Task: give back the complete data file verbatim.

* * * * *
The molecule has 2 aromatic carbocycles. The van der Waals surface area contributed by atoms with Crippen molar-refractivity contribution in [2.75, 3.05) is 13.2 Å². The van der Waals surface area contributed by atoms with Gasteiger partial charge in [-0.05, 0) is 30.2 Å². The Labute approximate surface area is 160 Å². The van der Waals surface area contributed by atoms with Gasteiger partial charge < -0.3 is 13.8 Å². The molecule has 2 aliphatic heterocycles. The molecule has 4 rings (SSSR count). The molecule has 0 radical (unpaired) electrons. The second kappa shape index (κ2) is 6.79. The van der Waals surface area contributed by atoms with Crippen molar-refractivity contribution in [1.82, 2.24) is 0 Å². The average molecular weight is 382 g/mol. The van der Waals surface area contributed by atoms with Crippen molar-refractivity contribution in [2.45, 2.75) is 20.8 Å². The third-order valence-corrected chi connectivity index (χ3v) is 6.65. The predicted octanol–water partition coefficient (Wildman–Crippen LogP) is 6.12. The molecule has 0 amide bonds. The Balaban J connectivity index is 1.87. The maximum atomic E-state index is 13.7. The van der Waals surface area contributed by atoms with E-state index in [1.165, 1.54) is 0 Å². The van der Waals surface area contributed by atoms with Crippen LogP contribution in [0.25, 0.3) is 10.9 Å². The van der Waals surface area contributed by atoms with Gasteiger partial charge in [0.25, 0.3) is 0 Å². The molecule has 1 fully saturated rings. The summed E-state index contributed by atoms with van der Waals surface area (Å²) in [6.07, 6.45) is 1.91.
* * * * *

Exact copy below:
The molecule has 2 aromatic carbocycles. The van der Waals surface area contributed by atoms with Crippen molar-refractivity contribution in [2.75, 3.05) is 13.2 Å². The van der Waals surface area contributed by atoms with Gasteiger partial charge in [-0.05, 0) is 30.2 Å². The Labute approximate surface area is 160 Å². The van der Waals surface area contributed by atoms with Gasteiger partial charge < -0.3 is 13.8 Å². The molecule has 2 aliphatic heterocycles. The molecule has 4 rings (SSSR count). The molecule has 0 radical (unpaired) electrons. The second kappa shape index (κ2) is 6.79. The van der Waals surface area contributed by atoms with Crippen molar-refractivity contribution in [1.82, 2.24) is 0 Å². The average molecular weight is 382 g/mol. The van der Waals surface area contributed by atoms with Crippen molar-refractivity contribution in [2.45, 2.75) is 20.8 Å². The third-order valence-corrected chi connectivity index (χ3v) is 6.65. The predicted octanol–water partition coefficient (Wildman–Crippen LogP) is 6.12. The molecule has 0 amide bonds. The Balaban J connectivity index is 1.87. The maximum atomic E-state index is 13.7. The van der Waals surface area contributed by atoms with E-state index in [1.165, 1.54) is 0 Å². The van der Waals surface area contributed by atoms with Crippen LogP contribution in [0.25, 0.3) is 10.9 Å². The van der Waals surface area contributed by atoms with Gasteiger partial charge in [0.25, 0.3) is 0 Å². The molecule has 1 fully saturated rings. The summed E-state index contributed by atoms with van der Waals surface area (Å²) in [6.07, 6.45) is 1.91.